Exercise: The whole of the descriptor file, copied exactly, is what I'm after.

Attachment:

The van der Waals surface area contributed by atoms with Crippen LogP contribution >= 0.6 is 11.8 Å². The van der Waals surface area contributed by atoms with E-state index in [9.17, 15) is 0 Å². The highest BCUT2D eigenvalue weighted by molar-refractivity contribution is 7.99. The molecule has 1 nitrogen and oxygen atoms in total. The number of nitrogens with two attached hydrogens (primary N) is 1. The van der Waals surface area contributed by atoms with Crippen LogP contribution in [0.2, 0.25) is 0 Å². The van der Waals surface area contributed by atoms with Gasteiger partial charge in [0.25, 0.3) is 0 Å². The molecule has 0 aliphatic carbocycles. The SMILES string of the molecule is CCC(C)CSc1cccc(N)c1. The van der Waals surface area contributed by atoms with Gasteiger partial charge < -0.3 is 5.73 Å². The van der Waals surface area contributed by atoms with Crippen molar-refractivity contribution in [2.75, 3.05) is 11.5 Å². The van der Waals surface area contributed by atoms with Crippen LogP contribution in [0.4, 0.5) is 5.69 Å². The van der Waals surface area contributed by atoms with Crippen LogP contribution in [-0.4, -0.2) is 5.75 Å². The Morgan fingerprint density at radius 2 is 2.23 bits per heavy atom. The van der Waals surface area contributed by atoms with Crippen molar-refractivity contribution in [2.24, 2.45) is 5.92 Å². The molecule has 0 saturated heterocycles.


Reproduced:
The van der Waals surface area contributed by atoms with Crippen LogP contribution >= 0.6 is 11.8 Å². The van der Waals surface area contributed by atoms with E-state index in [9.17, 15) is 0 Å². The highest BCUT2D eigenvalue weighted by molar-refractivity contribution is 7.99. The molecule has 1 nitrogen and oxygen atoms in total. The number of nitrogens with two attached hydrogens (primary N) is 1. The van der Waals surface area contributed by atoms with Crippen LogP contribution in [0.2, 0.25) is 0 Å². The van der Waals surface area contributed by atoms with Gasteiger partial charge in [0.25, 0.3) is 0 Å². The molecule has 0 aliphatic carbocycles. The SMILES string of the molecule is CCC(C)CSc1cccc(N)c1. The van der Waals surface area contributed by atoms with Gasteiger partial charge < -0.3 is 5.73 Å². The van der Waals surface area contributed by atoms with Crippen molar-refractivity contribution in [2.75, 3.05) is 11.5 Å². The van der Waals surface area contributed by atoms with Crippen LogP contribution in [0.4, 0.5) is 5.69 Å². The van der Waals surface area contributed by atoms with Crippen LogP contribution in [-0.4, -0.2) is 5.75 Å². The Morgan fingerprint density at radius 2 is 2.23 bits per heavy atom. The van der Waals surface area contributed by atoms with Crippen molar-refractivity contribution in [2.24, 2.45) is 5.92 Å². The molecule has 0 saturated heterocycles.